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Christchurch employees offered vital kidney check

Media Release – March 6, 2008


Christchurch employees offered vital kidney check

One of Christchurch’s largest employers is helping keep its staff in good health by offering them the chance to undergo a free kidney check.

This week marks World Kidney Day, and with this in mind staff from Christchurch Hospital’s renal unit will be offering free tests to staff at Skope.

The company, which manufactures commercial refrigeration and domestic heating, has 350 staff who are mostly based onsite in Christchurch.

The tests, being carried out on Tuesday, March 11, will include blood pressure checks and a urine protein test for signs of kidney disease.

“We saw this as an opportunity to offer something to our employees that may have long-term benefits,” says Andrew van Herpt, HR manager at Skope.

“This is about raising awareness, and if we can help even just one of the staff pick something up that would be great.”

A significant number of the staff working at Skope are from the Maori and Pacific Island communities, which means they are at a higher risk of developing kidney disease.

World Kidney Day takes place on Thursday, March 13, and will be marked in more than 60 countries worldwide. In New Zealand events are being led by Kidney Health New Zealand (formerly the New Zealand Kidney Foundation).

The key message of World Kidney Day is that kidney disease is – common, harmful and treatable.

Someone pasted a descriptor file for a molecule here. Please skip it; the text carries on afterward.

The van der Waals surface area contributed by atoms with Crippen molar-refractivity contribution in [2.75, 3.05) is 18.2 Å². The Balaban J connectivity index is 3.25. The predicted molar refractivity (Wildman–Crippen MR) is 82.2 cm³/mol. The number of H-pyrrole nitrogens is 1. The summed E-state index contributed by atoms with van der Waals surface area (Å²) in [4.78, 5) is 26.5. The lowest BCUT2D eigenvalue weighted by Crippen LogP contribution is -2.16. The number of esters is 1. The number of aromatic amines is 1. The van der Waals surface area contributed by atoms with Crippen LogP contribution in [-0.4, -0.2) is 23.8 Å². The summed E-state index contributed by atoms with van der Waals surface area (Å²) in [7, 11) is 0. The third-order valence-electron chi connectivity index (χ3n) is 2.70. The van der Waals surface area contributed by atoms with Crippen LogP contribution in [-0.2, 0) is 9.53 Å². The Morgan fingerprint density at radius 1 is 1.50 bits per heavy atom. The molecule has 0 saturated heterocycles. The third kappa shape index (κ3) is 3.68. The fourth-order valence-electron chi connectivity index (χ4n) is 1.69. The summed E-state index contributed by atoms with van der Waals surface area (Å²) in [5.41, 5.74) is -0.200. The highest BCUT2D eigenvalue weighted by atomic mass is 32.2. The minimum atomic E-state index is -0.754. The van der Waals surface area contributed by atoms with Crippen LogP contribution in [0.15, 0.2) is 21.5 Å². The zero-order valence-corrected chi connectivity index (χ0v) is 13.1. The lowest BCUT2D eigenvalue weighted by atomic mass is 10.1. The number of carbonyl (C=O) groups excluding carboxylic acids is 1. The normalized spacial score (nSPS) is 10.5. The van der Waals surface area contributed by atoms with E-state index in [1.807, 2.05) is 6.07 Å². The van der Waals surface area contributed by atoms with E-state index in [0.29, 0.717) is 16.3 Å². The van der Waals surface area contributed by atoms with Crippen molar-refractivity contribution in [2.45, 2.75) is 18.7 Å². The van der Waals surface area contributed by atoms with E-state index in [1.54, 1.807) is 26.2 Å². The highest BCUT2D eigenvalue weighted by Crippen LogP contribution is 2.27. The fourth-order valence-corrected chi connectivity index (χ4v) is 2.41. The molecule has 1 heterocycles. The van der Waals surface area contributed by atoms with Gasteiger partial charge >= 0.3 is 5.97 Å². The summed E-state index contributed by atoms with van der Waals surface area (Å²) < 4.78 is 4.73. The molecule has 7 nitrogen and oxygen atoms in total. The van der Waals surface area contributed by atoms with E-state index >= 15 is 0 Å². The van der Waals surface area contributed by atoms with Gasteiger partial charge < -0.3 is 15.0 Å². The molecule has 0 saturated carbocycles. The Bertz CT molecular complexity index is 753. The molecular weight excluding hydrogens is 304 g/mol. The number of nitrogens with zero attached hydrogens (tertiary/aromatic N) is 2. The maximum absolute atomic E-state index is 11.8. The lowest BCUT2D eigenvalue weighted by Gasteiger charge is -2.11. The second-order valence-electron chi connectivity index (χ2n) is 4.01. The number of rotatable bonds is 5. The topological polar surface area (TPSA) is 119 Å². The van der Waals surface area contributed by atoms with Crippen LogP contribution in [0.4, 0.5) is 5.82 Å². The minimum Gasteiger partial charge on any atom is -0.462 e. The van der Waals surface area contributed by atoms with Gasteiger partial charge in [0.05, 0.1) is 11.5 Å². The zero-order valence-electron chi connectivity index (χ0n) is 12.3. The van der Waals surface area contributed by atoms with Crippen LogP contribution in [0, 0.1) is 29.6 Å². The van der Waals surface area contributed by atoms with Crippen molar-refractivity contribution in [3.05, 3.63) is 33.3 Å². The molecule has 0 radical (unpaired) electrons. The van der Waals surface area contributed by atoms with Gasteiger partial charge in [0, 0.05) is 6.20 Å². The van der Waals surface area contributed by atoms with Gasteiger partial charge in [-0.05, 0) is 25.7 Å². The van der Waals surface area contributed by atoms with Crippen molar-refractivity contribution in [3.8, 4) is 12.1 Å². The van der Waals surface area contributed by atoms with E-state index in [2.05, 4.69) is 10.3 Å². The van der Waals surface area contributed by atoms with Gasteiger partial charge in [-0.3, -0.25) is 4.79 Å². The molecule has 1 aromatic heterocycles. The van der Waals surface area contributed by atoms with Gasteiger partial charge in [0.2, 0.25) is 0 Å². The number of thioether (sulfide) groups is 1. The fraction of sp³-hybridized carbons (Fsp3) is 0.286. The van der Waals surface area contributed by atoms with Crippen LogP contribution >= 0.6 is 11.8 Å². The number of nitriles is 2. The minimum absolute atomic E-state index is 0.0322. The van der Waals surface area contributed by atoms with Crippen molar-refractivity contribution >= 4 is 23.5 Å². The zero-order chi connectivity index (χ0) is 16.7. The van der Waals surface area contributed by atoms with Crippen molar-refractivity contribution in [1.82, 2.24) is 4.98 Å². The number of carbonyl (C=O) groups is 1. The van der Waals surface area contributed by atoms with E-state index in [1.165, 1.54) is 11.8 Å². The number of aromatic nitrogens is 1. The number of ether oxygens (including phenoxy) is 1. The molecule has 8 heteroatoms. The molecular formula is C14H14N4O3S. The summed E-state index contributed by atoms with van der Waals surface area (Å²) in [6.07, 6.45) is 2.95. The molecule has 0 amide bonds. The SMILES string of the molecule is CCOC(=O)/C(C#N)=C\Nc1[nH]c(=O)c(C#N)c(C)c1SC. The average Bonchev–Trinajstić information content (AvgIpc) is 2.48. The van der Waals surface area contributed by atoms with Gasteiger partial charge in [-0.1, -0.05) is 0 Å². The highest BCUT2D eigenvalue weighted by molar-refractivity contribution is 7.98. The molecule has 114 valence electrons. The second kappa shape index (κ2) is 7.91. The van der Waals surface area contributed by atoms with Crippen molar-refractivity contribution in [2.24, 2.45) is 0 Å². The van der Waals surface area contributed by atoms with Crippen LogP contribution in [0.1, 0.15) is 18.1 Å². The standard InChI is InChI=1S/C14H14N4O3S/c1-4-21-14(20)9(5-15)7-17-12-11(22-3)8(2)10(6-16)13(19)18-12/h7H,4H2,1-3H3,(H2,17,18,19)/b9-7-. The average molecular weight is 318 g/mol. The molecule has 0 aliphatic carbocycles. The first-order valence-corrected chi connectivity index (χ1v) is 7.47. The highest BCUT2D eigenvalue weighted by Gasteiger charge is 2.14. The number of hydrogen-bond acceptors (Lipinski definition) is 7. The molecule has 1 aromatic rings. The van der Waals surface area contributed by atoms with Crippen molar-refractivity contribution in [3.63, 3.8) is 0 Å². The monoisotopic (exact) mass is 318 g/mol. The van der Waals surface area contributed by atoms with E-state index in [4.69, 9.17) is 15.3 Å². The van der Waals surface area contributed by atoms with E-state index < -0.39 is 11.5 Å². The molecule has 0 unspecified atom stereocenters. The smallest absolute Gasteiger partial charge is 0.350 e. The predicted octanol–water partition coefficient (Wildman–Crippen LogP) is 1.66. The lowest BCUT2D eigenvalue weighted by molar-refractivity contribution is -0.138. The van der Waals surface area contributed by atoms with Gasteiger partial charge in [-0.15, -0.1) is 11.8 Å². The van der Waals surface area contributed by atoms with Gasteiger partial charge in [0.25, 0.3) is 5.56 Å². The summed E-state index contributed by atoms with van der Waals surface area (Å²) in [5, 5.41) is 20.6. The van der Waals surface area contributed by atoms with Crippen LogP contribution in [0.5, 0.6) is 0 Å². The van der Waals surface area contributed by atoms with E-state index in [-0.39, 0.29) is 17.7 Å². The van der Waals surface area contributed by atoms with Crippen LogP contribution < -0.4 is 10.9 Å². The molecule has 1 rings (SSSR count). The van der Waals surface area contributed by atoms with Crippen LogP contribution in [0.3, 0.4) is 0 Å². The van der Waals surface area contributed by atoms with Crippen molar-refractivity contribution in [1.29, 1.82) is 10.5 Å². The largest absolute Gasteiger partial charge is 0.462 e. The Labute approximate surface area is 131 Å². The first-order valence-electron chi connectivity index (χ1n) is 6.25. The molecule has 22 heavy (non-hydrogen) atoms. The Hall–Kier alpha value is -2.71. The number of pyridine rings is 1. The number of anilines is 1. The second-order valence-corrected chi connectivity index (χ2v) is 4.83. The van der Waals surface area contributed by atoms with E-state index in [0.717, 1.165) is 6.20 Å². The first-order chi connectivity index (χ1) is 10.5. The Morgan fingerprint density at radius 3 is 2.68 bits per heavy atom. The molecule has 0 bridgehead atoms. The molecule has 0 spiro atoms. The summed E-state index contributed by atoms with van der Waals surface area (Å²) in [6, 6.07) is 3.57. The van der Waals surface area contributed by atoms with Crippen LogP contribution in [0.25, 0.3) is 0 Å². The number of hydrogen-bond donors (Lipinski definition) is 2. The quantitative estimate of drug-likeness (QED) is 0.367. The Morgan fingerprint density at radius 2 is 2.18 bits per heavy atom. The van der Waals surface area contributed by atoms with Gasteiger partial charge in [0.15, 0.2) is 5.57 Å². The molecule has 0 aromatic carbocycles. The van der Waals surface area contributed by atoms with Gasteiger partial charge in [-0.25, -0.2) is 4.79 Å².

Globally more than 500 million individuals, around one adult in 10, have some sign of CKD, but most do not know it. CKD increases the risk of heart disease and stroke ten-fold and it is estimated that up to 36 million people will die prematurely by the year 2015 as the result of CKD.
In New Zealand almost 2000 people currently depend on dialysis, while about 1200 are alive with a transplant.
“Chronic kidney disease is a growing problem in New Zealand, closely linked to diabetes and high blood pressure. It places a huge strain on patients, their families and the health system,” says Professor Kelvin Lynn, Kidney Health New Zealand’s Medical Director.
“However, this does not need to be the case, and that is the message we hope to get across this World Kidney Day.
“If discovered early enough, chronic kidney disease is treatable. The main problem is that studies show up to 90% of CKD goes undiagnosed in the early stages.
“By making people more aware of CKD, and educating them on who is at the highest risk and how to look after their kidneys, we hope to cut the number of people reaching the stage where they need dialysis and transplantation. Prevention is our best chance of coping with this global health problem.”
Professor Lynn is delighted that Skope has decided to hold the free testing for its staff and hopes it is an example other employers chose to follow.

“By offering staff the chance to get tested Skope are acting as a responsible employer.

“I think it’s fantastic that they clearly care about their staff. And, at the end of the day, it is in every company’s best interest to maintain a healthy workforce.”

Meanwhile, other events to mark World Kidney Day in New Zealand this week are set to include a lunch in Parliament’s Grand Hall on Wednesday (March 12) which will be followed by a day of kidney checks for MPs and Parliamentary staff at the Beehive on Thursday.


The Amazing Kidney – the facts

• Surveys carried out before the first World Kidney Day showed that as few as 5% of people knew where there kidneys were located in their bodies.

• Despite this lack of knowledge, the kidneys do an amazing job.

• Our kidneys are roughly the size of two fists and are located deep in the abdomen, beneath the rib cage.

• Their main job is to remove toxins and excess water from our blood.

• Everyday our kidneys filter and clean 200 litres of blood – enough to fill 20 buckets.

• In addition to this feat, the kidneys help to control our blood pressure, produce red blood cells and to keep our bones healthy.


ends

© Scoop Media

 
 
 
 
 
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